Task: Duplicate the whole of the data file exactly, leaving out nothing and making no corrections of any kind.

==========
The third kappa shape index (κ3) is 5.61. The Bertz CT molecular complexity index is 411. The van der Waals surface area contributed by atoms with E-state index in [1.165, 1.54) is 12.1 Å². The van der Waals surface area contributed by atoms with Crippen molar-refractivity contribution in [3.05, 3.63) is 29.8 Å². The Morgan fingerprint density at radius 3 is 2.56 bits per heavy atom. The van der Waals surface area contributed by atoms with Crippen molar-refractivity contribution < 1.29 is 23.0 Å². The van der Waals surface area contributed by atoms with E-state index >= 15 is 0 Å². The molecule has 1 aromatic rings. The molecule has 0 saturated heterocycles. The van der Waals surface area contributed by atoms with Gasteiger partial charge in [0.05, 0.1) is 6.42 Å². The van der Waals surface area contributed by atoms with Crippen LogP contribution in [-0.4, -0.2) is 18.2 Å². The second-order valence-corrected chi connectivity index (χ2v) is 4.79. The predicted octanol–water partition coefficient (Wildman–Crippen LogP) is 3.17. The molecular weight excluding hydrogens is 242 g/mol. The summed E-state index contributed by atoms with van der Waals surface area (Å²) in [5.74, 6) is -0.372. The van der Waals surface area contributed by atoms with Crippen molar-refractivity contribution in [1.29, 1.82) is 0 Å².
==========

The third kappa shape index (κ3) is 5.61. The Bertz CT molecular complexity index is 411. The van der Waals surface area contributed by atoms with E-state index in [1.165, 1.54) is 12.1 Å². The van der Waals surface area contributed by atoms with Crippen molar-refractivity contribution in [3.05, 3.63) is 29.8 Å². The Morgan fingerprint density at radius 3 is 2.56 bits per heavy atom. The van der Waals surface area contributed by atoms with Crippen molar-refractivity contribution < 1.29 is 23.0 Å². The van der Waals surface area contributed by atoms with E-state index >= 15 is 0 Å². The molecule has 1 aromatic rings. The molecule has 0 saturated heterocycles. The van der Waals surface area contributed by atoms with Gasteiger partial charge in [0.05, 0.1) is 6.42 Å². The van der Waals surface area contributed by atoms with Crippen LogP contribution in [-0.4, -0.2) is 18.2 Å². The second-order valence-corrected chi connectivity index (χ2v) is 4.79. The predicted octanol–water partition coefficient (Wildman–Crippen LogP) is 3.17. The molecular weight excluding hydrogens is 242 g/mol. The summed E-state index contributed by atoms with van der Waals surface area (Å²) in [5.74, 6) is -0.372. The van der Waals surface area contributed by atoms with Crippen molar-refractivity contribution in [1.29, 1.82) is 0 Å².